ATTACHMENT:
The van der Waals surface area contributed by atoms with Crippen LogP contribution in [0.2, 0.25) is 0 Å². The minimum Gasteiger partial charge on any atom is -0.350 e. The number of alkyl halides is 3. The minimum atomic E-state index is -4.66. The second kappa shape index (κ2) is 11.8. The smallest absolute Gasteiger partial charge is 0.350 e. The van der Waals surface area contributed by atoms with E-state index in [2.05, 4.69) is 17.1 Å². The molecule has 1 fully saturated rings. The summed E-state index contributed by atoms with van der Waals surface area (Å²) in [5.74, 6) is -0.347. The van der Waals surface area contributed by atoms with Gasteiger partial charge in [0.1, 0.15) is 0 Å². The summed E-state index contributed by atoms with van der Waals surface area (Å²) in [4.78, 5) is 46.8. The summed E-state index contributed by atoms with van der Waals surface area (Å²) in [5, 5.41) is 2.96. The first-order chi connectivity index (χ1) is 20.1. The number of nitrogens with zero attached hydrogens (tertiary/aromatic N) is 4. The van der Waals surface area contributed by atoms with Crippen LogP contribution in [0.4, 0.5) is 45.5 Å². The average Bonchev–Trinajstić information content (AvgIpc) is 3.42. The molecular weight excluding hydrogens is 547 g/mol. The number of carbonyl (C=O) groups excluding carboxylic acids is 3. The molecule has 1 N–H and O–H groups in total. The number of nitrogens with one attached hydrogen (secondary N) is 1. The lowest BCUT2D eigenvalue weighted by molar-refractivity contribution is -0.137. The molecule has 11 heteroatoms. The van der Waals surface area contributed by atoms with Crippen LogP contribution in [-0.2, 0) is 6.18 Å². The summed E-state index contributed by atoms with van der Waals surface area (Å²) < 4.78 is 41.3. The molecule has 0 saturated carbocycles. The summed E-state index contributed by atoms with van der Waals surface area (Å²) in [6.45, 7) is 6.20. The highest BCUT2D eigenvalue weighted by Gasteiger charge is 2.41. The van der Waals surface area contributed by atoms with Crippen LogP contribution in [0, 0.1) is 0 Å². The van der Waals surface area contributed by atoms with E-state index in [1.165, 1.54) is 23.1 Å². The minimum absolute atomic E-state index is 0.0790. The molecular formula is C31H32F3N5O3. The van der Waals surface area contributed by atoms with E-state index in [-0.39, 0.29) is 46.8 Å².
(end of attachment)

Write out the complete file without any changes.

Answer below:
The van der Waals surface area contributed by atoms with Crippen LogP contribution in [0.2, 0.25) is 0 Å². The minimum Gasteiger partial charge on any atom is -0.350 e. The number of alkyl halides is 3. The minimum atomic E-state index is -4.66. The second kappa shape index (κ2) is 11.8. The smallest absolute Gasteiger partial charge is 0.350 e. The van der Waals surface area contributed by atoms with E-state index in [2.05, 4.69) is 17.1 Å². The molecule has 1 fully saturated rings. The summed E-state index contributed by atoms with van der Waals surface area (Å²) in [5.74, 6) is -0.347. The van der Waals surface area contributed by atoms with Gasteiger partial charge in [0.1, 0.15) is 0 Å². The summed E-state index contributed by atoms with van der Waals surface area (Å²) in [4.78, 5) is 46.8. The summed E-state index contributed by atoms with van der Waals surface area (Å²) in [5, 5.41) is 2.96. The first-order chi connectivity index (χ1) is 20.1. The number of nitrogens with zero attached hydrogens (tertiary/aromatic N) is 4. The van der Waals surface area contributed by atoms with Crippen LogP contribution in [0.4, 0.5) is 45.5 Å². The average Bonchev–Trinajstić information content (AvgIpc) is 3.42. The molecular weight excluding hydrogens is 547 g/mol. The number of carbonyl (C=O) groups excluding carboxylic acids is 3. The molecule has 1 N–H and O–H groups in total. The number of nitrogens with one attached hydrogen (secondary N) is 1. The lowest BCUT2D eigenvalue weighted by molar-refractivity contribution is -0.137. The molecule has 11 heteroatoms. The van der Waals surface area contributed by atoms with Crippen LogP contribution in [-0.2, 0) is 6.18 Å². The summed E-state index contributed by atoms with van der Waals surface area (Å²) < 4.78 is 41.3. The molecule has 0 saturated carbocycles. The summed E-state index contributed by atoms with van der Waals surface area (Å²) in [6.45, 7) is 6.20. The highest BCUT2D eigenvalue weighted by Gasteiger charge is 2.41. The van der Waals surface area contributed by atoms with Crippen LogP contribution in [0, 0.1) is 0 Å². The van der Waals surface area contributed by atoms with E-state index in [1.165, 1.54) is 23.1 Å². The minimum absolute atomic E-state index is 0.0790. The molecular formula is C31H32F3N5O3. The van der Waals surface area contributed by atoms with E-state index in [-0.39, 0.29) is 46.8 Å².